Now, it was not a necessary miracle; she was not particularly sick. The fever doubtless would have run its course and she would have recovered in a few days. But it speaks of the compassion of the heart of Jesus that he responded to the suffering of this dear woman, light though it was, and touched her, delivered her, restored her to service that afternoon. Mark records for us that this is a compassionate Christ who ministers with such authority and power.
Then we have the evening account, Verses 32-34:
That evening, at sundown, they brought to him all who were sick or possessed with demons. And the whole city was gathered together about the door. And he healed many who were sick with various diseases, and cast out many demons; and he would not permit the demons to speak, because they knew him. (Mark 1:32-34 RSV)
At sundown the Sabbath ended, and they began to bring from the surrounding region all these sick and demon-possessed people for Jesus to heal. Mark tells us "the whole city was gathered together about the door." If you visit Capernaum today you will find it a very small town, perhaps a half dozen houses. The ruins of a synagogue are there. Some have felt it was the very synagogue in which Jesus taught. However, the majority of scholarly opinion is that it dates from the second century, although it was probably built on the site of the synagogue described in this account. But at that time Capernaum was the most flourishing city on the lake, the largest city of all. It was where Jesus made his home.
So people brought him their sick and diseased and demoniacs to be healed. What a busy, full evening he spent there in Capernaum! Mark records for us the amazing control Jesus exercised over these demons. He laid a vocal quarantine upon them. He would not permit them to speak, because they knew him. This is very significant, for it is the first indication of the desire Jesus frequently manifested to de-emphasize the spectacular, to keep it under control, to play down deliverance from demons, and physical healing. On a number of occasions Jesus said to those he healed, "Go and tell no man." That is "Don't tell anyone about this. Just accept your healing. But don't spread the word around." Yet invariably they disobeyed him, and soon it was recorded of him that he could no longer come and minister in the city because of the crowds that followed him. It is evident that Jesus did not want those crowds -- not on those terms.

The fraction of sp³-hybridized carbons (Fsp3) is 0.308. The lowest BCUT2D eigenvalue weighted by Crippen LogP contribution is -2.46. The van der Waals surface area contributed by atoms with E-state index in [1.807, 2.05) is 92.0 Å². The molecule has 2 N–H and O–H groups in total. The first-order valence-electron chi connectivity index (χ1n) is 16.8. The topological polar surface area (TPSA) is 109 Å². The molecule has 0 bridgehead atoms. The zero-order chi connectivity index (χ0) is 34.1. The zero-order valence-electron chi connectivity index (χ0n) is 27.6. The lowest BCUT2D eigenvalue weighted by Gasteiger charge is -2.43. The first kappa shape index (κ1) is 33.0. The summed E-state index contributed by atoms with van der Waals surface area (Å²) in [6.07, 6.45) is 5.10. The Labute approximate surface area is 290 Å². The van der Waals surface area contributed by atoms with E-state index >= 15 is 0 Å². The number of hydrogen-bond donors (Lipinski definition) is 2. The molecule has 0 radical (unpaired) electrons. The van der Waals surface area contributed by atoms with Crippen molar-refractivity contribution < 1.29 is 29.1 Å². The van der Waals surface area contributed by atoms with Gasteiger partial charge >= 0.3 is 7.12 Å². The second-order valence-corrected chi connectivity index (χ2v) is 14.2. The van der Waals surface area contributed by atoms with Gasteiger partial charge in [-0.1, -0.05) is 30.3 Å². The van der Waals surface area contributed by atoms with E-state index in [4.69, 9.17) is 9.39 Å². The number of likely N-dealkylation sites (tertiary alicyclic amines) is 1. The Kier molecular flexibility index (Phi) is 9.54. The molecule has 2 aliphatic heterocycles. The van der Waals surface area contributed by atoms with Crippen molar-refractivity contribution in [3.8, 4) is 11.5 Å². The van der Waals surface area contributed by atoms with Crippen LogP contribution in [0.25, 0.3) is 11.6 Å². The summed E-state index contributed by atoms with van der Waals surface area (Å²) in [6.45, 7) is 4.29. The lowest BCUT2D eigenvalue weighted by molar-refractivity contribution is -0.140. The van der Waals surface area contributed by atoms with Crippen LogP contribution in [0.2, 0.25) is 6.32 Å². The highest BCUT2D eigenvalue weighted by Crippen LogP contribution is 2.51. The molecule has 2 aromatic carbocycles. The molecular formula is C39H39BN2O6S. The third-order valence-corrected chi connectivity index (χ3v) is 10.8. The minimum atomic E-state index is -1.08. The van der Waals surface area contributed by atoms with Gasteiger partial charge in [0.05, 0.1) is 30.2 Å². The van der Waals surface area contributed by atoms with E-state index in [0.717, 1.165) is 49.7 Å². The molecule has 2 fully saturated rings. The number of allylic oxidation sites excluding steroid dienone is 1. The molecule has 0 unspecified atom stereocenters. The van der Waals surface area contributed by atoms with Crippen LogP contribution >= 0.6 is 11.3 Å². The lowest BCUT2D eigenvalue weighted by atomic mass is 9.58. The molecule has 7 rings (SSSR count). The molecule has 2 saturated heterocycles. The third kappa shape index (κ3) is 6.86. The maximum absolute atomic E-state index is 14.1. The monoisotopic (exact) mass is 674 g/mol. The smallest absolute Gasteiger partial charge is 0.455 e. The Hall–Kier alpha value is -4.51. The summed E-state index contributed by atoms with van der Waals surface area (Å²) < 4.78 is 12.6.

What a contrast this is with some people today. There are healers who go about advertising their healing campaigns, and try to bring out the crowds on that basis, emphasizing the spectacular in what they do. But you see nothing of this in the Bible. Even with the apostles, the physical healings that went on in their ministries were played down, just as in Jesus'. They never advertised them. There is no record in Scripture of people giving public testimonials in order to increase the crowds, or of being "zapped by the power of God," or any of the theatrics you see so much of today. These are totally unbiblical.
Now, God does heal -- and thank God for physical healings. But they are only temporary blessings at best. What Jesus continually emphasizes is the healing of the spirit of man -- the healing of bitterness and hostility and lust and anger, of worry and anxiety and a critical spirit. This is what he is after deliverance from these ugly and evil things -- because this is of eternal value. The healing of the spirit is a permanent thing. So Jesus turns his back on popular acclaim, tries to suppress it and keep it under control, in order that he might be free for the ministry of greater importance. Mark gives us the final account, the sixth picture, in Verses 35-39:
And in the morning, a great while before day, he rose and went out to a lonely place, and there he prayed. And Simon and those who were with him followed him, and they found him and said to him, "Every one is searching for you." And he said to them, "Let us go on to the next towns, that I may preach there also; for that is why I came out." And he went throughout all Galilee, preaching in their synagogues and casting out demons. (Mark 1:35-39 RSV)